Little’s book is self-evidently the product of a life spent in an intensely privileged environment, where preposterous traditions can become powerful opportunities for discussion of values that are crucial to civilised behaviour.

There is much in this Intelligent Person’s Guide, however, that is relevant to anyone involved in the struggle to educate young people and in particular to anyone trying to reform a school that has gone badly astray. In one of the later essays, ‘Turning it Around’, Little observes the successes of struggling heads of grim state schools. He describes the transformation of an establishment in Slough that was staffed by unambitious and complacent teachers who were utterly unconcerned by the arrival of their third new head in three years. They were confident that ‘local difficulties would be resolved, an objectionable, demanding new head would be seen off and life would continue as before.’ Within a year Little witnessed the new head’s success. He found the school calm and ordered with a sense of momentum and direction:

A high-performing school can by sustained by institutional momentum for a while. Heads in the business of turning around a school have no such luxury. They must necessarily concentrate on getting the basics right day by day — and that requires a deep well of energy from which to draw.

The chapter on spirituality is the least interesting element of this book. The author is good at morals, but religion at Eton, it would appear, is mostly sunbeams on ancient stone.

Nevertheless, this is a wonderful book. Tony Little captures the magic, the surprising alchemy that makes things work in an outstanding school, and offers hope and inspiration to people elsewhere who are battling lethargy and low standards.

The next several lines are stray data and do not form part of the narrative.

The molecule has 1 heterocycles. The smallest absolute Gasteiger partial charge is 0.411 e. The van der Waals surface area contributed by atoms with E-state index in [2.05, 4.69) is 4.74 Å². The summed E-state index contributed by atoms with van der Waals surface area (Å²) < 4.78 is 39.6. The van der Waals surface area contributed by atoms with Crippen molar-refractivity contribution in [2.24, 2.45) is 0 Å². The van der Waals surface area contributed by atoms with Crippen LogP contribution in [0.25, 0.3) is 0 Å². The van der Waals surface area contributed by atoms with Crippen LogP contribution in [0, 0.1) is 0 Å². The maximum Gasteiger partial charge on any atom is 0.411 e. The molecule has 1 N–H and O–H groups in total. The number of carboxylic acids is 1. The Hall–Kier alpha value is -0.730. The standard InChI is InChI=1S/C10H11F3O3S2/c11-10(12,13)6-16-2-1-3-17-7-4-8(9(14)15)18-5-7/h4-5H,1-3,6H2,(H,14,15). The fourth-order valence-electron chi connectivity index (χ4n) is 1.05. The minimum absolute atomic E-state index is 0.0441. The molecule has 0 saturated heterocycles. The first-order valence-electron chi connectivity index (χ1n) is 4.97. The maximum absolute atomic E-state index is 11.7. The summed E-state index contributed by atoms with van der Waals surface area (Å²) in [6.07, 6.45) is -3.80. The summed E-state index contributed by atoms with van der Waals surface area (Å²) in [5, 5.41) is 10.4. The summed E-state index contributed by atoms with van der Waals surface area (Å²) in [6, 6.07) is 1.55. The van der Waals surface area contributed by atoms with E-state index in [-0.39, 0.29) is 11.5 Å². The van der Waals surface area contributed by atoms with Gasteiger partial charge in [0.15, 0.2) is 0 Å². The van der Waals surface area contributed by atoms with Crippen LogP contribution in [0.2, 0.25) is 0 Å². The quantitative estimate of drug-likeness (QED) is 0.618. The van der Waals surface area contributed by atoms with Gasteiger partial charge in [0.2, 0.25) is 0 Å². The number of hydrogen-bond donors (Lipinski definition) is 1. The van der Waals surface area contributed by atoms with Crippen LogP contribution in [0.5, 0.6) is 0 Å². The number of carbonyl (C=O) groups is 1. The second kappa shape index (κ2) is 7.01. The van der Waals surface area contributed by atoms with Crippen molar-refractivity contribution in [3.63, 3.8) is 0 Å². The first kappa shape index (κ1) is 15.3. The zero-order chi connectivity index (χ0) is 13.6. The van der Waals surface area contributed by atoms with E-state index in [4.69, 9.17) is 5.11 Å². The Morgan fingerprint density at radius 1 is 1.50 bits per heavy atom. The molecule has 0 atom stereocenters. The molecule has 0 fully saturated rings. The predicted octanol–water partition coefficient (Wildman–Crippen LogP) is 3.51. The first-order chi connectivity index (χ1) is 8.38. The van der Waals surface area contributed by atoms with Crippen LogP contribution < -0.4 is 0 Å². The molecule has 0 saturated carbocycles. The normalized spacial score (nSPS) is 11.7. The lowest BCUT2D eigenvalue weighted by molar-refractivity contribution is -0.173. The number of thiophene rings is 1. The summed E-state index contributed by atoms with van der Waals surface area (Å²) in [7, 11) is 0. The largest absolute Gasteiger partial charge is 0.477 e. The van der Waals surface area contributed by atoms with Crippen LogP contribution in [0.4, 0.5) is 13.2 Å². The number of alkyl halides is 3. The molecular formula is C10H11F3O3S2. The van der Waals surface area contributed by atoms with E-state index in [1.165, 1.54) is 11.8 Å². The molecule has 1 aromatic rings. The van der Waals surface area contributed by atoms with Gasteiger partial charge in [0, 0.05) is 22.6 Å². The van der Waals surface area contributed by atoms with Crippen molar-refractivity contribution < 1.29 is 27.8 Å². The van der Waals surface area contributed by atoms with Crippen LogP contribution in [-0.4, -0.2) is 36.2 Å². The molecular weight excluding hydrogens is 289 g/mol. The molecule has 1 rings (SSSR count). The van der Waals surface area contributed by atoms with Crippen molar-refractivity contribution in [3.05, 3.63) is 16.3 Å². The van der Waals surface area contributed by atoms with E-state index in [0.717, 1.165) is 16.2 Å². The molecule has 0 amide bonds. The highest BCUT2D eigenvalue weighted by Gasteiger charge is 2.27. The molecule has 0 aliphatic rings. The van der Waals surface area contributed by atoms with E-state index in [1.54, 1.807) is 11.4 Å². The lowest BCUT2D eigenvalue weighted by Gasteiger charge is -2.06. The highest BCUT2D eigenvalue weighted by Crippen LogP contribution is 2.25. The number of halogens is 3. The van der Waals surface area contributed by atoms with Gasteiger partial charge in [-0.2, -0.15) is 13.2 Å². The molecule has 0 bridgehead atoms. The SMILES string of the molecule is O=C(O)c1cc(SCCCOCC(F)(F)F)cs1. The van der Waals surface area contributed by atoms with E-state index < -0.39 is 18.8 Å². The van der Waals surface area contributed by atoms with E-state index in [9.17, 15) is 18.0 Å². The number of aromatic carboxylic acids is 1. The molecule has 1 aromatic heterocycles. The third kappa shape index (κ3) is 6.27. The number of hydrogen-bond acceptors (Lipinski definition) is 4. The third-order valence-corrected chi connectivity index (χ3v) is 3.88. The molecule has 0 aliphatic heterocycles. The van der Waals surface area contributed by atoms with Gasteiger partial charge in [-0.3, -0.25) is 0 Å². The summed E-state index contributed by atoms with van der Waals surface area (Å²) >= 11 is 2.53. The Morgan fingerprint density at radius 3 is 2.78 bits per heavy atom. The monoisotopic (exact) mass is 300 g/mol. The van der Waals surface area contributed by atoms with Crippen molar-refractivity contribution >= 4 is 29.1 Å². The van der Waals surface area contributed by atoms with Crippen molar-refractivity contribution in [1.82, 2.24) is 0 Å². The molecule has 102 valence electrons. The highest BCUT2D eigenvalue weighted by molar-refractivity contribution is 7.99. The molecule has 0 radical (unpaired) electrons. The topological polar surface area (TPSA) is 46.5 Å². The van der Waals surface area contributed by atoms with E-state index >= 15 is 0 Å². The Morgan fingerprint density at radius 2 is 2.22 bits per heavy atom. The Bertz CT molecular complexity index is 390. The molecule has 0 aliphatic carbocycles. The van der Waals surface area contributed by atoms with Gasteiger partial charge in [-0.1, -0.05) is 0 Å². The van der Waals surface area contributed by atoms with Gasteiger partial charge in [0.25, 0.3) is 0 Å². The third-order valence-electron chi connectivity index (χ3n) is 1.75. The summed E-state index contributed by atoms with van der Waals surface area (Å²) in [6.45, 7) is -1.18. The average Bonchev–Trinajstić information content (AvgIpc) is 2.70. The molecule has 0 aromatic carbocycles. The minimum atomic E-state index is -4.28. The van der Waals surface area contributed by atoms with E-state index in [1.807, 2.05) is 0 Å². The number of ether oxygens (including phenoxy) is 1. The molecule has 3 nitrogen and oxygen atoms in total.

Available from the Spectator Bookshop, £14.99 Tel: 08430 600033. Carey Schofield was until recently head of Langlands School and College in Chitral, Pakistan.

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Show comments
  • john

    Mr Little’s prescription should be:
    1. Be born to a rich, well connected family
    2. Grab every privilege possible
    3. Repeat for own offspring
    Eton is to show that the child is a member of the Establishment and should be favoured accordingly.

    • LastmaninEurope

      A sour, unhelpful, comment.

      • john

        But in class based Britain – regrettably – true.
        Let Mr Little describe his success in working with unruly kids in a deprived area.

        • Pacificweather

          He may not have experience in a deprived area but, judging by his pupils’ behaviour outside school, he has experience with unruly kids.

        • LastmaninEurope

          That is not his remit here.

          Try Twitter, its a great place for trolling.

        • davidofkent

          The problem is in the use of the word ‘deprived’. there are no deprived areas in the country. However, there are areas that are inhabited by proportionately more people of very low qualifications and aspirations than others. The best thing that can be done for children is to ensure that they get their heads down into the books and learn to study profitably. When offered 12 years of free education (they probably pay no taxes), the parents should be grateful as well as sensible to the opportunity for their children.